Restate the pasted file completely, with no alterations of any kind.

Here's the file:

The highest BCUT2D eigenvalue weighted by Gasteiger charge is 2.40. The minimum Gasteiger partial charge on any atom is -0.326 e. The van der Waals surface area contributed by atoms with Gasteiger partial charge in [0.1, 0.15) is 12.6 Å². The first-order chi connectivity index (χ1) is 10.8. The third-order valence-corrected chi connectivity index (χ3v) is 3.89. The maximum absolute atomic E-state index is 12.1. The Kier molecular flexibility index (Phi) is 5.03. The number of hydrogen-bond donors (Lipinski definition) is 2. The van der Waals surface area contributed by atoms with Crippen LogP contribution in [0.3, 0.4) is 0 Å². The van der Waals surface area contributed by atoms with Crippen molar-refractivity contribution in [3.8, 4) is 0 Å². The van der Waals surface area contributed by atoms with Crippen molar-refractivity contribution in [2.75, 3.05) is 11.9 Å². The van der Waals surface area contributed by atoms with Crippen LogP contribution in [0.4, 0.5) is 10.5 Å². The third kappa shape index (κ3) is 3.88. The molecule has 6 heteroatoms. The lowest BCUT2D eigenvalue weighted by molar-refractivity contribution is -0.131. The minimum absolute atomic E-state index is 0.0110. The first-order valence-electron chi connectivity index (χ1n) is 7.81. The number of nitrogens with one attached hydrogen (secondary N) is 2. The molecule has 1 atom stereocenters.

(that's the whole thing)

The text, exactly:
The highest BCUT2D eigenvalue weighted by Gasteiger charge is 2.40. The minimum Gasteiger partial charge on any atom is -0.326 e. The van der Waals surface area contributed by atoms with Gasteiger partial charge in [0.1, 0.15) is 12.6 Å². The first-order chi connectivity index (χ1) is 10.8. The third-order valence-corrected chi connectivity index (χ3v) is 3.89. The maximum absolute atomic E-state index is 12.1. The Kier molecular flexibility index (Phi) is 5.03. The number of hydrogen-bond donors (Lipinski definition) is 2. The van der Waals surface area contributed by atoms with Crippen LogP contribution in [0.3, 0.4) is 0 Å². The van der Waals surface area contributed by atoms with Crippen molar-refractivity contribution in [3.8, 4) is 0 Å². The van der Waals surface area contributed by atoms with Crippen molar-refractivity contribution in [2.75, 3.05) is 11.9 Å². The van der Waals surface area contributed by atoms with Crippen LogP contribution in [0.4, 0.5) is 10.5 Å². The third kappa shape index (κ3) is 3.88. The molecule has 6 heteroatoms. The lowest BCUT2D eigenvalue weighted by molar-refractivity contribution is -0.131. The minimum absolute atomic E-state index is 0.0110. The first-order valence-electron chi connectivity index (χ1n) is 7.81. The number of nitrogens with one attached hydrogen (secondary N) is 2. The molecule has 1 atom stereocenters.